This study aimed to correlate blood pressure (BP) level assessed either by casual or by 24-h ambulatory BP monitoring and regional (calf and finger) blood flow and associated vascular resistance in subjects with low, intermediate, and high BP. In 75 subjects covering the range from low BP to normo- and hypertension, blood flow at calf and finger vessels were simultaneously measured using an ECG-triggered venous occlusion plethysmograph. Correlations were calculated between regional blood flow or vascular resistance and BP defined from casual and from 24-h ambulatory BP registrations, at rest, and after 3 min of arterial occlusion (reactive hyperemia). Correlations over the whole BP range, between calf and finger vascular resistances and BP, were highly significant both for casual (0.650 < r < 0.776) and for ambulatory (0.531 < r < 0.781) BP. The relations remained sig nificant after adjustment for the age dependency of the blood pressure. At any BP level skin (finger) blood flow at rest and after arterial occlusion was higher than muscle (calf) blood flow. These data indicate that there is a progressive decrease in vasodilating capacity from low to high BP in both muscle and skin vessels. However, in the zone of borderline to moderate essential hypertensives, blood flow after 3 min arterial occlusion was already significantly decreased in the muscle circulation when compared to normotensives, while still maintained in the skin circulation. Am J Hypertens 1993;6:1033-1039.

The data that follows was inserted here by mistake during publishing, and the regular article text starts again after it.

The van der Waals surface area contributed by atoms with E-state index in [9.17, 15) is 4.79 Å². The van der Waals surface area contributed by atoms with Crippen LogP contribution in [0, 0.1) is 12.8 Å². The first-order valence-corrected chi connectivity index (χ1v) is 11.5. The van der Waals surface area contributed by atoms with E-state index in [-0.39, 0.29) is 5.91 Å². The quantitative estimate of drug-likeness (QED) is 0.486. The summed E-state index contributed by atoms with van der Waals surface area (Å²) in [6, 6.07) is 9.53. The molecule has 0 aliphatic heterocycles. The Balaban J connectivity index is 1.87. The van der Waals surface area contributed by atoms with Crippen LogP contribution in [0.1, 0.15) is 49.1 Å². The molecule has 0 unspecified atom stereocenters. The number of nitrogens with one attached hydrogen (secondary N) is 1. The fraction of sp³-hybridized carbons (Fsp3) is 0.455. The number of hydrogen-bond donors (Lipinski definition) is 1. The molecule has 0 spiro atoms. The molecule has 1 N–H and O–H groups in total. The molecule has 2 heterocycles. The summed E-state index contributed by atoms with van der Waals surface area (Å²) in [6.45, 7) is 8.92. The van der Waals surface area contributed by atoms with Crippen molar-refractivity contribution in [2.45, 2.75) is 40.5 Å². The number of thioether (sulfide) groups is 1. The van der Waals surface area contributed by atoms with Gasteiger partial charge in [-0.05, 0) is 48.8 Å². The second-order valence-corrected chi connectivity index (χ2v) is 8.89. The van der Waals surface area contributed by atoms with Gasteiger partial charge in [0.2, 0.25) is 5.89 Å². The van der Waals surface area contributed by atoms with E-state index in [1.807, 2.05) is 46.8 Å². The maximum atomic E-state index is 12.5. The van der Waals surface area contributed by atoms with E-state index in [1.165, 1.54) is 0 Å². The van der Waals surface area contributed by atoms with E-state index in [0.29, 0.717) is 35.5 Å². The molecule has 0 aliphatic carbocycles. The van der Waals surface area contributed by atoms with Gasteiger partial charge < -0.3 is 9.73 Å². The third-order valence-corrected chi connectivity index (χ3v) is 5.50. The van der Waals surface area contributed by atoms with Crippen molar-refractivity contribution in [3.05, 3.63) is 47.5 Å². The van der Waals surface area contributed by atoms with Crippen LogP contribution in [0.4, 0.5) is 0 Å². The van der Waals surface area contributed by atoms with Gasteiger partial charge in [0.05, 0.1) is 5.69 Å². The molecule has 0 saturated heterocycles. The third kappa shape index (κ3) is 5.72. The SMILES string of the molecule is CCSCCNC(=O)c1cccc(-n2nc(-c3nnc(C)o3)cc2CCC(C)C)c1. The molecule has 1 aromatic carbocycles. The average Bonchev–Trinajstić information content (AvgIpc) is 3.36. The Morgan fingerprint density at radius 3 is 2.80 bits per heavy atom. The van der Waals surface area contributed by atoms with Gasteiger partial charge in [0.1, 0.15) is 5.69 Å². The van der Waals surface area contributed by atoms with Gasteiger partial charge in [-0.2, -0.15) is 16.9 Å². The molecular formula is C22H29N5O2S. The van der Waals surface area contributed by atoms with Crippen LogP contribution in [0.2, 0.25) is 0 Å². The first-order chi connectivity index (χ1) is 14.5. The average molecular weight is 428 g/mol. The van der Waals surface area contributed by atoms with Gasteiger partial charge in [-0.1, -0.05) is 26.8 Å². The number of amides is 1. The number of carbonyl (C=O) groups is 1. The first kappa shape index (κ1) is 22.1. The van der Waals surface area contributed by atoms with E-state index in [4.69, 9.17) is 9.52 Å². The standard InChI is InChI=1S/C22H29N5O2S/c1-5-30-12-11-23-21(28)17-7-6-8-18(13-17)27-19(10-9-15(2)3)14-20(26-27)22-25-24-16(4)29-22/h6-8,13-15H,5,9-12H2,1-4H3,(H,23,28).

- Ambulatory blood pressure recordings
- Calf blood vessels
- Essential arterial hypertension
- Finger blood vessels
- Peripheral circulation
- Vascular resistance